By the help of the Holy Spirit, men and women can rise from commonness and live pure, holy lives. Those professed believers who do not do this lie against the truth…. They do not show forth in word and deportment the transforming power that attends the truth. How can the Lord be pleased with those who make no effort to rise to a high standard? Do they not claim to have received a high, noble truth? …
God does not ask men and women to surrender anything that is for the health of soul or body, but He does ask them to surrender debasing, enfeebling vices which, if cherished, will exclude them from heaven. He leaves them room for every pleasure that can be enjoyed without compunction of conscience, and remembered without remorse. He asks them, for their present and eternal good, to cultivate those virtues that bring health to the body and strength to the soul. Pure thoughts and correct habits are necessary to our happiness as human beings and as Christians. Everything of a debasing character must be overcome if we would see the King in His beauty….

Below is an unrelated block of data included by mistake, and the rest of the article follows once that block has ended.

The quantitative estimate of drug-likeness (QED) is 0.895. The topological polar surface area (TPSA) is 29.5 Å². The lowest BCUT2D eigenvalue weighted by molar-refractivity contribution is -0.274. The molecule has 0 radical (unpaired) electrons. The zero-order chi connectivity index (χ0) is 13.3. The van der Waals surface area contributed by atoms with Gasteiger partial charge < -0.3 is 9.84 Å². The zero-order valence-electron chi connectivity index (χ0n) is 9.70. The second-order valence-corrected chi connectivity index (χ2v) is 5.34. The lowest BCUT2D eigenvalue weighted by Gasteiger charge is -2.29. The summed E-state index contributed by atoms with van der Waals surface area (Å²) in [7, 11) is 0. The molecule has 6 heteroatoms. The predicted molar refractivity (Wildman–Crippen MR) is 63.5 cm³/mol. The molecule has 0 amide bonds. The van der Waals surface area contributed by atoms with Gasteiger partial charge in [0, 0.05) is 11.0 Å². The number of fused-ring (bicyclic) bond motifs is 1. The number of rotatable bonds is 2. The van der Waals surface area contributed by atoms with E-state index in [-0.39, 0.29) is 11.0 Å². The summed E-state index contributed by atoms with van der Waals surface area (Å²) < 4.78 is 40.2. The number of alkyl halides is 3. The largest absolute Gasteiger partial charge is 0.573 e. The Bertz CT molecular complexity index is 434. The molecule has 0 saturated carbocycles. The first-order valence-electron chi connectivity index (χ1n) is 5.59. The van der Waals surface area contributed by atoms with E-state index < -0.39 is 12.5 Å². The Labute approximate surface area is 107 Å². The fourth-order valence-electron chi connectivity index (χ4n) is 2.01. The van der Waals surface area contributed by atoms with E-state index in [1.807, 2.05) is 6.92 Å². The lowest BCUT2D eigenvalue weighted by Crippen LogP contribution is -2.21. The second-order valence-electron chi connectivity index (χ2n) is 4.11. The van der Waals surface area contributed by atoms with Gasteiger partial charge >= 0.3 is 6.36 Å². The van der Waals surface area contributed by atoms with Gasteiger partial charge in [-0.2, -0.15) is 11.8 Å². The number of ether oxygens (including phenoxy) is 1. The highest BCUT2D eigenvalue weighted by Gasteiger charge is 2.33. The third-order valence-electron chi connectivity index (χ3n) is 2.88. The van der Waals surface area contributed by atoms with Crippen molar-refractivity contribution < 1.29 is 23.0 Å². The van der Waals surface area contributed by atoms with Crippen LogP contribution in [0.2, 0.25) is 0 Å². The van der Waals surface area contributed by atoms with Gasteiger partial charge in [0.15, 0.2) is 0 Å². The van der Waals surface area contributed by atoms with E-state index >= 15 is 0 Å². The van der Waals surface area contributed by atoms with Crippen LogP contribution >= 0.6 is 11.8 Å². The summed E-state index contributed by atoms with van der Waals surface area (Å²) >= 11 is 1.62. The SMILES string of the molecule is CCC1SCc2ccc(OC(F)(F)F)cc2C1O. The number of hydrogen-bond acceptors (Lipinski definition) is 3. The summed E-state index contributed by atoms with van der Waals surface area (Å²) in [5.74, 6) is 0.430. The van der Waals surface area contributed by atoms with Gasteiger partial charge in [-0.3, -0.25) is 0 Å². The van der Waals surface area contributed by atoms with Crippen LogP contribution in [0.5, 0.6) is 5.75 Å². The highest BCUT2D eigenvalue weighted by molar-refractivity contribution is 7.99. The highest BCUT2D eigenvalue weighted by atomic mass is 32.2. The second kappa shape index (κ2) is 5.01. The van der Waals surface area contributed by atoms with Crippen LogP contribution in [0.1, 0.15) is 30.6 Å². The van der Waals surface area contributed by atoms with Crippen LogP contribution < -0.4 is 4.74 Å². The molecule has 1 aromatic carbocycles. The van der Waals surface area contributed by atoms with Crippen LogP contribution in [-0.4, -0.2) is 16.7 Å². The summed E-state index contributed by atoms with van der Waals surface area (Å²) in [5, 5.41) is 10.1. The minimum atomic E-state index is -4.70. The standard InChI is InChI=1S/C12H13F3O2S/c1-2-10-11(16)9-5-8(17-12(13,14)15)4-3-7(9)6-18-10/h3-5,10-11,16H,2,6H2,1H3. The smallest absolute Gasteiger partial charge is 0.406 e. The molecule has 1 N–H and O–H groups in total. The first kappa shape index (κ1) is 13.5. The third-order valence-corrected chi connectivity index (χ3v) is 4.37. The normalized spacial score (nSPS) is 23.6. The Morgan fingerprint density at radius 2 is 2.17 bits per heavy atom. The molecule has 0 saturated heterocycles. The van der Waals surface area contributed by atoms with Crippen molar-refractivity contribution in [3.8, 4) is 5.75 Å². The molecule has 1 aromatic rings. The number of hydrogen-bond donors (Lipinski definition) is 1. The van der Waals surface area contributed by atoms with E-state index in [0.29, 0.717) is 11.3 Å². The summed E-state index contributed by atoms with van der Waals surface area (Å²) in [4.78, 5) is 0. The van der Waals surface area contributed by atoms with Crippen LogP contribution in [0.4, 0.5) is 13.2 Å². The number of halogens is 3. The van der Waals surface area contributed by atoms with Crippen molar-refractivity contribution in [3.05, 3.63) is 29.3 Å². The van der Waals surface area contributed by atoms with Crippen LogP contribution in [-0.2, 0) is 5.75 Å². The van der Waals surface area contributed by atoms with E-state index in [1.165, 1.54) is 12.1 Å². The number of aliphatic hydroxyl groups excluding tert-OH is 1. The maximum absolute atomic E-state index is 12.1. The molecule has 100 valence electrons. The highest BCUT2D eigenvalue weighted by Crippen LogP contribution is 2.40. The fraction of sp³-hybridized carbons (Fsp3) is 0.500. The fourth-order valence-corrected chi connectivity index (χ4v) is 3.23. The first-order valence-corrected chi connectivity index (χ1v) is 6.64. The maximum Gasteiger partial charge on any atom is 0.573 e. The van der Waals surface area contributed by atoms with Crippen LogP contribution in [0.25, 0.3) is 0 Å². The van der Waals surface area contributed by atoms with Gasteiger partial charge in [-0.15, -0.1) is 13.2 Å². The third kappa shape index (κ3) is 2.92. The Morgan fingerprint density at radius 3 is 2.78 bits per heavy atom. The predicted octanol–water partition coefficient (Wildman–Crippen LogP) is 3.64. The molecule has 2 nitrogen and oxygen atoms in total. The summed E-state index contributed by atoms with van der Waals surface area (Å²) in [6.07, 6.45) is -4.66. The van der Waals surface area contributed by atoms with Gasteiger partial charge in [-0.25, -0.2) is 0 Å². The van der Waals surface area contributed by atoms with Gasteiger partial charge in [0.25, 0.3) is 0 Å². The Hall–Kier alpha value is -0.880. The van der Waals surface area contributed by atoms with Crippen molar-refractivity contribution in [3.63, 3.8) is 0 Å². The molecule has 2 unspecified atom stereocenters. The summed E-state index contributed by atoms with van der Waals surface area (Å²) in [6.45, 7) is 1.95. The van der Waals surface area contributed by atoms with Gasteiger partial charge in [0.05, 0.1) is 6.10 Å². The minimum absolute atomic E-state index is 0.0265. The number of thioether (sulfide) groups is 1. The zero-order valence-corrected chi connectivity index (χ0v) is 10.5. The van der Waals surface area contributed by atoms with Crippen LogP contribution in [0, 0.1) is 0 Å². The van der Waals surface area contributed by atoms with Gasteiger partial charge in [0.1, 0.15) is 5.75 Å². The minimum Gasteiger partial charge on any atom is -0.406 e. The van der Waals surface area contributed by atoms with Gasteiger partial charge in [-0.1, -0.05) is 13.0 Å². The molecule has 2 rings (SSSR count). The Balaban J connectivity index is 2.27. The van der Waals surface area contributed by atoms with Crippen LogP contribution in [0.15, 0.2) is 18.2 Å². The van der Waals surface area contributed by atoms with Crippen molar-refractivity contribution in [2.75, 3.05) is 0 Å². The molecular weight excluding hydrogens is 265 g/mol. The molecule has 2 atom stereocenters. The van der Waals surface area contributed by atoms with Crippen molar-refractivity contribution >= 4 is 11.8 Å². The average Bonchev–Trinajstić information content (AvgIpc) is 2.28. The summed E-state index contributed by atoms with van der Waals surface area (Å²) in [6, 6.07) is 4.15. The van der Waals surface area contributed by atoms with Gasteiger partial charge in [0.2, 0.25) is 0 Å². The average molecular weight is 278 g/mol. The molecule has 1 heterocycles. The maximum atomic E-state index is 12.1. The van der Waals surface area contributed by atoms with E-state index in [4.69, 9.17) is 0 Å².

The Lord can and will help everyone who seeks His help in the effort to become pure and holy…. Have earnest efforts been made to overcome natural inclinations to wrong, to conquer the habits and practices that were a part of the life before the acceptance of the truth? Are those who claim to believe the truth as untidy and disorderly in the home and as un-Christlike in the daily life as before they professed to accept Christ? If so, they are not showing forth the praises of Him who hath called them out of darkness. They have not put on Christ’s righteousness.
Strive to make decided improvement. Cleanse yourselves from all filthiness of the flesh and of the spirit, perfecting holiness in the fear of the Lord. Be neat and tidy in your dress, and kind and courteous in your manner. Be pure and refined, for heaven is the very essence of purity and refinement. As God is pure and holy in His sphere, so we are to be in our sphere.
Read carefully and critically the parable of the wedding garment, and make a personal application of the lessons it teaches…. Those who make a profession of faith, and yet remain unchanged in habit and practice, are represented … by the man who came to the feast without a wedding garment.—The Review and Herald, February 26, 1901.